At the meet up you arrange, make sure to encourage your online friends to bring both spouses and friends. Stress that this is not a technology work event and non-techies are encouraged to come. It may take a couple of fun meetings for this to catch on, but it is the non-techie connections that will make this local drive for social change work, so you want them involved. When you do start getting spouses, significant others and offline friends attending, do not scare them away by talking exclusively about tech! People are intimidated by words like blog, Twitter, microblogging and other lingo. This is your chance to discuss your favorite movies, what books you read, or even politics. This is where the ABT - anything but Twitter - conversational rule applies. This will help you connect more solidly, and eventually you may also get them onto your favorite social network as a bonus.

5) Introduce the Cause

After a couple of meetings you will start to see a healthy balance between your online friends and their offline network. Their offline network has now become part of your offline network - see how it builds over time? This is when you should start introducing your cause. Talk to the local network you are building about your cause, and more importantly, find out about theirs. To get help for yours, you should also offer to help theirs - this inter-connectivity is how it works. Let them know what you need, ask how you can help. Actively seek out even more offline connections by tapping into the their extended offline networks of friends and business associates for ideas and help.

6) Reciprocate

I just said this above, but I feel it needs to be mentioned twice: reciprocate. Just like social media, if there is no back and forth, if there is only take take take, your drive to help your real world cause starting with social media will fail. The “give to receive” rule definitely applies here. Everyone you will be asking to help has a cause of their own - finding out what it is, and helping them with it, will ensure your success. It doesn’t have to be time or money, either. Sometimes the biggest help you can give is the right connection. If you know of someone or something that can help them, connect them.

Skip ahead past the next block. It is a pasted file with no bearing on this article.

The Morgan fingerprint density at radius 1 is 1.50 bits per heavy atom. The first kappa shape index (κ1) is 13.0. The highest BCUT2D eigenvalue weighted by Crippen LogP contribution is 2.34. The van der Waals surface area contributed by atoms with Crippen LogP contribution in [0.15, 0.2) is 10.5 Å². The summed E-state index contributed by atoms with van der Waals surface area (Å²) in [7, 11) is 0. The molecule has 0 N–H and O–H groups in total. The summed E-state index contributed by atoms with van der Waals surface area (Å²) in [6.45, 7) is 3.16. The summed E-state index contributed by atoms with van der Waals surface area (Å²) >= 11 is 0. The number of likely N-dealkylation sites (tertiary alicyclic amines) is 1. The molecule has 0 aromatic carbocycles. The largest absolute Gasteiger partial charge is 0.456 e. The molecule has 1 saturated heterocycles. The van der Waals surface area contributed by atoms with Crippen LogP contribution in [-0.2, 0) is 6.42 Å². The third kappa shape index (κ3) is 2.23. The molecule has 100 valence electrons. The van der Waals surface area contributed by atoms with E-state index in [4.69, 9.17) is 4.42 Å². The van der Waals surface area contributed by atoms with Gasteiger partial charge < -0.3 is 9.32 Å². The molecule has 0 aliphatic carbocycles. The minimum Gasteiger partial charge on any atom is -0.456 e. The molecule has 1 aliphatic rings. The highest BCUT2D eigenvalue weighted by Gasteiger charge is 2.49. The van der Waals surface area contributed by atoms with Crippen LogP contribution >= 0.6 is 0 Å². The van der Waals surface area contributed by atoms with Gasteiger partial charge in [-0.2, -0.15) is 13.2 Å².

7) Keep It Going

Once you have started to use your connections on Twitter or other social media to create a larger offline group of people both on and off the social media grid, you have to keep feeding it. Social media is full of people who naturally have a short attention span and a need to be constantly stimulated. Plan to keep the conversation going online and constantly seek out more connections on and offline. Keep plenty of activities going and talk about them often. Publicly acknowledge the help you receive early and often. Ask for ideas, and listen to the answers. If you don’t keep your cause active, people may just wander away to the next shiny object.

The biggest thing to remember is that most people are good people at their core. They want to give back to the world, they just need a way to do it and a support network to unite them around a common goal. Social media users want to give back, non-techies want to give back and there is no reason we can’t take that first step toward melding our on and offline worlds to make that happen and benefit our actual neighborhood as well as our virtual neighborhood. All it costs you to try it out in your area is time. I think that’s worth the investment, don’t you?